After being sworn into power, Campbell said safe injection sites would be opened in Vancouver with the approval of the federal government by either late February or early March.

Campbell’s pledge was bolstered in the second week of December when a parliamentary committee recommended the creation of safe injection sites for users of heroin and cocaine.

Paddy Torsney, chairwoman of the House of Commons committee on the non-medical use of drugs, said the time had come to change Canada’s drug laws.

“People are using drugs. Let’s deal with the health problem,” Torsney told reporters after the parliamentary report was released. “They’re somebody’s brother or sister, and they’re deserving of our care.”

It is estimated that between 100,000 and 125,000 people are injection drug users in Canada. These users, who inject a mixture of substances, use mostly heroin and cocaine.

A few days after publicly supporting safe injection sites, the same House of Commons committee co-chaired by Torsney called for the decriminalization of the possession and cultivation of up to 30 grams of marijuana for personal use.

Not surprisingly, the move to change Canada’s drug laws has been with anger by the U.S. government.

John Walters, commonly knows as President George W. Bush’s drug czar, threatened that the U.S. would tighten its border if Canada decriminalized marijuana.

“It’s not my job to judge Canadian policy,” said Walters, director of the National Drug Control Policy in Washington, D.C.

“But it is my job to protect Americans from dangerous threats and right now Canada is a dangerous staging area for some of the most potent and dangerous marijuana. . . . That’s a problem. We have to make security at the border tougher because this is a dangerous threat to our young people.”

The threat of a U.S. clampdown at the border has many Canadians concerned.

In an editorial published just before Christmas, the St. Catharines Standard newspaper said pressure from the White House would kill any attempts to change Canada’s drug laws.

“Given America’s post-9/11 feeling since that they are besieged and that Canada is the source of terrorist infiltrators and smugglers of illegal aliens and drugs, there’ll be little protest in the U.S. if they clamp down on people and goods entering their country,” said the newspaper.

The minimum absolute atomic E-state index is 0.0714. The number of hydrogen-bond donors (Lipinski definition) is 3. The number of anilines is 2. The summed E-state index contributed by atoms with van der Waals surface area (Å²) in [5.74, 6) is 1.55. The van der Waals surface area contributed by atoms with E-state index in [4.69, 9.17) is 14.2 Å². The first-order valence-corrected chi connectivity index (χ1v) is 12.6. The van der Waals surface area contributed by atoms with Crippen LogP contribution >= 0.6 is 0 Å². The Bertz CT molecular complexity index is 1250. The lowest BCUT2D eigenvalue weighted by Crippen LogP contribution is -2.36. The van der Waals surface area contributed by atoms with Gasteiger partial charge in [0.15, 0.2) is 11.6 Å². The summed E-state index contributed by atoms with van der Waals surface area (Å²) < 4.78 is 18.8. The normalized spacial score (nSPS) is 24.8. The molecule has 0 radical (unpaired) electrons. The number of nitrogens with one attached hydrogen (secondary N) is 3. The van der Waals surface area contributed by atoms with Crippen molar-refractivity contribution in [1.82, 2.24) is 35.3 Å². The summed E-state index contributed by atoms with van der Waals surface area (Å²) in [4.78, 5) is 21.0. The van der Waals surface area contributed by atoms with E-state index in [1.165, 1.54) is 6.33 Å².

“When that happens, business in this country will quickly put pressure on the (federal government) to ditch the idea and make amends with the U.S.”

The influential national newspaper the Globe and Mail, however, praised the move to decriminalize possession of marijuana. Other newspaper like the Ottawa Citizen, meanwhile, have been advocating for an end to the current war on drugs for years.

The support to change Canada’s drug laws has also gained support from some leading politicians. John Hamm, premier of the eastern province of Nova Scotia, said in December that marijuana should treated like any other drug that treats people suffering acute pain.

Hamm stopped short of calling for the legalization of pot, but added that people who possess small amounts of marijuana should be not treated as criminals.

In contrast, Roger Grimes, the premier of Newfoundland, has called on Ottawa to move beyond decriminalization and to push for full-out legalization of marijuana.

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The Narco News Bulletin: Reporting on the Drug War and Democracy from Latin America